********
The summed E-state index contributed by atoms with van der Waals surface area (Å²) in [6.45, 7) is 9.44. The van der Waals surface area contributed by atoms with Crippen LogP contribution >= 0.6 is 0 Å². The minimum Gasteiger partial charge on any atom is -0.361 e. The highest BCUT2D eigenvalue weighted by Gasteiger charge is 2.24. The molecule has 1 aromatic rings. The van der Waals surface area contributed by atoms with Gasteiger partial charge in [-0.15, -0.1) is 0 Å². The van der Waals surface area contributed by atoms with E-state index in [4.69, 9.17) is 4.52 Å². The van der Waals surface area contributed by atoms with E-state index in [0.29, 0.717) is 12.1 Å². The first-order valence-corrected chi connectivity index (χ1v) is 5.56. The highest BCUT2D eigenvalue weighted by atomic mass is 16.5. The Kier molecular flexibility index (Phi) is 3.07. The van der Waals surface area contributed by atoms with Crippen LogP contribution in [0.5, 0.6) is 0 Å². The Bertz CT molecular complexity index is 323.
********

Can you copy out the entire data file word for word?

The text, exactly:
The summed E-state index contributed by atoms with van der Waals surface area (Å²) in [6.45, 7) is 9.44. The van der Waals surface area contributed by atoms with Crippen LogP contribution >= 0.6 is 0 Å². The minimum Gasteiger partial charge on any atom is -0.361 e. The highest BCUT2D eigenvalue weighted by Gasteiger charge is 2.24. The molecule has 1 aromatic rings. The van der Waals surface area contributed by atoms with Gasteiger partial charge in [-0.15, -0.1) is 0 Å². The van der Waals surface area contributed by atoms with E-state index in [4.69, 9.17) is 4.52 Å². The van der Waals surface area contributed by atoms with E-state index in [0.29, 0.717) is 12.1 Å². The first-order valence-corrected chi connectivity index (χ1v) is 5.56. The highest BCUT2D eigenvalue weighted by atomic mass is 16.5. The Kier molecular flexibility index (Phi) is 3.07. The van der Waals surface area contributed by atoms with Crippen LogP contribution in [0.5, 0.6) is 0 Å². The Bertz CT molecular complexity index is 323.